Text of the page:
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Drag Racing Terms


Glossary of Drag Racing Terms

1320: Number of feet in a 1/4 mile.

60 Foot Time: See Sixty Foot Time.

Air box: Used primarily on Pro Stock Motorcycles, it settles “negative air” around carburetors the way a hood scoop does on a car.

Air Foil: also know as a wing - a stabilizer, used to create downforce, which increases stability and tire traction at high speeds.

Amber Lights: Lights used on the christmas tree to warn the driver of the start of the race. The time between lights depend on the style of racing. Typically there is .4 for the 'Pro Start' tree where there is only one amber light then green, or 'Bracket Racing' at .5 seconds between each light as the tree counts down.

Ballast: A controlled amount of weight positioned in either the front or rear of drag car used to help meet class weight requirements and/or used as a tuning variable.

Big End: Far side of the track near the finish line.

Blower: A crank driven air-to-fuel mixture compressor which increases atmospheric pressure on the engine, resulting in added horsepower. Also commonly refered to as a supercharger.

Bottom End: Near side of the track past the starting line.

Breakout: Used only in handicap racing, “breakout” refers to a contestant running quicker than he or she “dialed” his or her vehicle (predicted how quick it would run). Unless the opponent commits a more serious foul (e.g., red-lights, crosses the centerline, or fails a post-race inspection), the driver who breaks out loses. If both drivers break out, the one who runs closest to his or her dial is the winner.

Bracket Race:

Bumped: When a driver loses standing in qualifying position. See Bump Spot.

Bump spot: The elapsed time of the last qualified driver in a closed field, (i.e. the 16th position in a field open to only the 16 quickest qualifiers) The driver can be "bumped" out of the field if bettered by a someone currently not qualified.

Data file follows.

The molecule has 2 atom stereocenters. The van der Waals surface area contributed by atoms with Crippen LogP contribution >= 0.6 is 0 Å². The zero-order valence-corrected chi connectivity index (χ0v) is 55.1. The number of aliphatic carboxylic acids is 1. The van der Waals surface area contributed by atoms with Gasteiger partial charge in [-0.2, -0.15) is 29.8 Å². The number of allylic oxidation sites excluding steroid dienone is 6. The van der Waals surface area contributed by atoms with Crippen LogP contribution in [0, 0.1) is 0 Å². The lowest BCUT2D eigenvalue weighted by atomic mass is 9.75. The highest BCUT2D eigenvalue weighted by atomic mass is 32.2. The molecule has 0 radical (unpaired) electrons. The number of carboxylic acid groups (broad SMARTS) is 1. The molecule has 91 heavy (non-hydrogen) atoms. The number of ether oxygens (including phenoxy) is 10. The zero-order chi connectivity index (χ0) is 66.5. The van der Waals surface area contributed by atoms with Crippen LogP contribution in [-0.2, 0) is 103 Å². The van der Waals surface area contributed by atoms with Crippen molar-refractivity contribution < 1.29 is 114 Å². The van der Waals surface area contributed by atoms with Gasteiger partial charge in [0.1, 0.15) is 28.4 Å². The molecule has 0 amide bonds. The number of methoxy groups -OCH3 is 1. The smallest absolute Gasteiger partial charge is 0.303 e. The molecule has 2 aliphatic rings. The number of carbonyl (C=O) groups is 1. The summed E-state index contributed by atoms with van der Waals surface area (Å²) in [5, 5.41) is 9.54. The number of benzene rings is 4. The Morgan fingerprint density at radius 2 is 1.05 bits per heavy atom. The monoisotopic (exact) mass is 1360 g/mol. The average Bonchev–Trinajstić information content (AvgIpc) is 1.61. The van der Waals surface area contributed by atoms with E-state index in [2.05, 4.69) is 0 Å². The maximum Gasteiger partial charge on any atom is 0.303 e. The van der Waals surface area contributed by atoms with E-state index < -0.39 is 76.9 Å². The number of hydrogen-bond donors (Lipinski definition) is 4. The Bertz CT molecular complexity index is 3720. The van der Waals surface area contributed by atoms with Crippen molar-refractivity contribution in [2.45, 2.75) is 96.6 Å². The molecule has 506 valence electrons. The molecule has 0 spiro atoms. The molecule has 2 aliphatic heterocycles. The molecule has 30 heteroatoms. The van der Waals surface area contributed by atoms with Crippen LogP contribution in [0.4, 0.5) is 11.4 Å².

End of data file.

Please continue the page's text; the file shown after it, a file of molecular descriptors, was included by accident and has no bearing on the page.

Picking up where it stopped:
Burndown: An intense starting line psychological battle between 2 drivers in which each refuses to fully "stage"for the race. The objective is to break an opponent's concentration, overheat their engine or cool down their tires.

Burnout: Spinning the rear tires in water (see Water Box) at a high RPM to heat them, clean them, and leave a patch of rubber on the tack for better traction. Produces billows of white smoke.

Burned Piston: When a cyl r runs lean (too much air in the air-to-fuel mixture) and excessive heat burns or melts or incinerates the piston within the combustion chamber due to a lack of fuel within its cylinder.

Christmas Tree: The Tree, as it is often called, is the electronic starting line device between lanes on the starting line, utilizing a sequential "countdown" of lights calibrated to within .0001 of a second accuracy. See Tree.

Chute: Short for parachute, used for high speed braking.

Clutch Can: The bell-shaped housing, or bellhousing, used to encase the clutch and flywheel.

Clutch Dust: The thick, black smoke which emanates from the rear of many professional class race cars. It is a normal by-product of the friction and erosion of carbon clutch discs during full engagement.

Clutch Lockup: The progression of clutch-disc engagement controlled by an air-timer management system.

Deep Stage: A procedure in which a contestant positions a vehicle slightly over the starting line, (while still maintaining official staged status), either by accidentally rolling forward or in an attempt to gain a reaction time advantage. In that position, the driver is closer to the finish line but dangerously close to a foul start.

Delay Box: An electronic device, designed to improve reaction time, which permits a driver to initiate the run by releasing a button by hand, (rather than depressing the throttle by foot) at the first flash of the starting lights.

Dial In: Anticipated elapsed time of vehicle to cover the quarter or eighth mile distance, usually measured to 1/100th of a second. Derived from the earliest handicapping computers into which predictions were entered by thumbwheel dials. Modern handicappers utilize keyboard entry. Dial-ins are used to handicap cars in eliminations. When two cars race, the two dial-ins are subtracted, and the slower car is given the difference in a head start.

Dial under: when drivers in Super Stock and Stock (handicap categories) select an elapsed time quicker than the national index. Drivers select a dial-under, or e.t., that they think their cars will run based on previous performance. The breakout rule is in effect.

Diaper: A blanket made from ballistic and absorbent, often Kevlar, that surrounds the oil pan and serves as a containment device during engine explosions. Required on Top Fuel dragsters, Funny Cars, Alcohol Dragsters, and Alcohol Funny Cars.